|Who is it?||Director, Producer, Writer|
|Birth Day||September 10, 1954|
|Birth Place||Wellston, Ohio, United States|
|Age||66 YEARS OLD|
|Occupation||Director Producer Writer Actor Cinematographer|
|Spouse(s)||Dawn Wildsmith Kimberly A. Ray (1997–present)|
Money is always a barrier. The more they give you, the more they expect, so you're always caught short, regardless. I don't think anything I've done was ever budgeted properly for what was expected of me, but that's just the nature of the business, I guess. There certainly are films I did because there was a paycheck attached. It's a working man's world and it doesn't pay to get too idealistic about things like directing low-budget movies if you have a family to think about. I usually try to find something that interests me in each and every project. It's not really possible to phone it in. Making a film with no money or schedule is ten times harder than it is to make a big budget show where you're surrounded by a gang of super-talented people.
Ray was born in Ohio, but grew up in Sarasota, Florida. He claims to know his family tree extensively and to have identified his relation to Queen Elizabeth. He was a passionate film fan, regularly reading Famous Monsters of Filmland magazine and being a fan of horror and science fiction films such as Abbott and Costello Meet Frankenstein and the AIP movies of the 1950s and 1960s. He started making his own movies when he was fourteen.
He served in the navy. When he got out he went to work at a local television station. He worked on his first film in 1975, Shock Waves, with Peter Cushing and John Carradine.
He began making movies on the weekend using station equipment, starting with The Brain Leeches (1977) made for $298.
Ray succeeded in raising money for a low budget horror film, Scalps (1983), which featured cameos from Carroll Borland and Forrest J. Ackerman. The Tomb (1986) starred Cameron Mitchell and John Carradine.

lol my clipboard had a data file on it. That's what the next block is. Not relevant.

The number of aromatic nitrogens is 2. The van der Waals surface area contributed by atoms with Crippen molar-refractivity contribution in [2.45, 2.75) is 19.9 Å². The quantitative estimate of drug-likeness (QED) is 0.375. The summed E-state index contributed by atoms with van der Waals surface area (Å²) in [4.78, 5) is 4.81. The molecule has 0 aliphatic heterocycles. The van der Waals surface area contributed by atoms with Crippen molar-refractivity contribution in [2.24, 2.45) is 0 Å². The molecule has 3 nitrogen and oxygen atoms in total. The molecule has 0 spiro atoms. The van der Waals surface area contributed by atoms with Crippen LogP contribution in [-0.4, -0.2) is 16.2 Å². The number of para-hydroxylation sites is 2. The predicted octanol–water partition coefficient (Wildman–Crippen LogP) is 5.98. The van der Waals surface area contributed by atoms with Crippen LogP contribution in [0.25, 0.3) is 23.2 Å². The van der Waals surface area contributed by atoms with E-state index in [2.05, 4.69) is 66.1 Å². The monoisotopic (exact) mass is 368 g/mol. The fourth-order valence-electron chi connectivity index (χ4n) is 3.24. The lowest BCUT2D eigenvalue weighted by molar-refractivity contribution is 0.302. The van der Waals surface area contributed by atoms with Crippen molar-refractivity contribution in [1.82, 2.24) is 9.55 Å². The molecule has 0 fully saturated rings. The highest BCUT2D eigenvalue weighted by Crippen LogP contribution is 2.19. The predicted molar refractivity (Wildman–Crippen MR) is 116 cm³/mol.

Ray switched to action films with Armed Response (1986), which starred David Carradine and Lee Van Cleef. Ray had affection for this movie because "it had a great cast and was one of the first times I had more than two nickels to rub together."
He then turned to science fiction: Deep Space (1987), Cyclone (1987). Beverly Hills Vamp (1988) was a horror comedy with Eddie Deezen.
Hollywood Chainsaw Hookers (1988) was made in only a few days and turned out to be a big hit. Less popular was The Phantom Empire (1988).
After Alienator (1989) he was reunited with Deezen for Mob Boss (1990), another comedy. He entered sword and scorcery movies with Wizards of the Demon Sword (1991) and made the more popular Bad Girls from Mars (1991).
Ray moved into erotic thrillers with Inner Sanctum (1991) starring Tanya Roberts. It was a hit and Ray would make others in that genre, including Inner Sanctum 2, Mind Twister (1994) and Possessed by the Night (1994).
Evil Toons (1992) was a comedy-horror then he co-directed another with Wynorski, Dinosaur Island (1994). Witch Academy (1994) was the last of his "scream queens" movies.
After Attack of the 60 Foot Centerfold (1995), he made Fugitive Rage (1996), Friend of the Family II (1996), Inferno (1997), Hybrid (1997), The Shooter (1997).
Dear Santa (1998) was a family film and Billy Frankenstein (1998) a comedy.
In 2001 he made the film Critical Mass. He later said he was a "Critical Mass kind of guy. I like to shoot things and blow stuff up. I also like comedies. Don't like erotic thrillers."